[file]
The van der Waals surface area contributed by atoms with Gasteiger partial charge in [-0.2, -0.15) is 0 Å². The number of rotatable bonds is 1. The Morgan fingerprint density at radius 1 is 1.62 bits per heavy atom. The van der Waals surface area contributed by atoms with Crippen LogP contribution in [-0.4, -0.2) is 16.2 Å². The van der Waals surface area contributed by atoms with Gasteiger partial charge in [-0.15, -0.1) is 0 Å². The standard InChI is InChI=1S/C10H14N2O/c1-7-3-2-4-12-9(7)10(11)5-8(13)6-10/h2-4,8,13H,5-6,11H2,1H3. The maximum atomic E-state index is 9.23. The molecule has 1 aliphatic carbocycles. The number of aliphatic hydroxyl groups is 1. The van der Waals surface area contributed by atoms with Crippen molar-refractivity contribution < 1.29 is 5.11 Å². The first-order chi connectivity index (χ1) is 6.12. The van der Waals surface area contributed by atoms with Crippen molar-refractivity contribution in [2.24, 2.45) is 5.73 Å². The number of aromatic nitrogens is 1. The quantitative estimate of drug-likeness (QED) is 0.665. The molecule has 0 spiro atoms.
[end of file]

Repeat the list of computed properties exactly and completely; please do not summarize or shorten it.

The van der Waals surface area contributed by atoms with Gasteiger partial charge in [-0.2, -0.15) is 0 Å². The number of rotatable bonds is 1. The Morgan fingerprint density at radius 1 is 1.62 bits per heavy atom. The van der Waals surface area contributed by atoms with Crippen LogP contribution in [-0.4, -0.2) is 16.2 Å². The van der Waals surface area contributed by atoms with Gasteiger partial charge in [-0.15, -0.1) is 0 Å². The standard InChI is InChI=1S/C10H14N2O/c1-7-3-2-4-12-9(7)10(11)5-8(13)6-10/h2-4,8,13H,5-6,11H2,1H3. The maximum atomic E-state index is 9.23. The molecule has 1 aliphatic carbocycles. The number of aliphatic hydroxyl groups is 1. The van der Waals surface area contributed by atoms with Crippen molar-refractivity contribution < 1.29 is 5.11 Å². The first-order chi connectivity index (χ1) is 6.12. The van der Waals surface area contributed by atoms with Crippen molar-refractivity contribution in [2.24, 2.45) is 5.73 Å². The number of aromatic nitrogens is 1. The quantitative estimate of drug-likeness (QED) is 0.665. The molecule has 0 spiro atoms.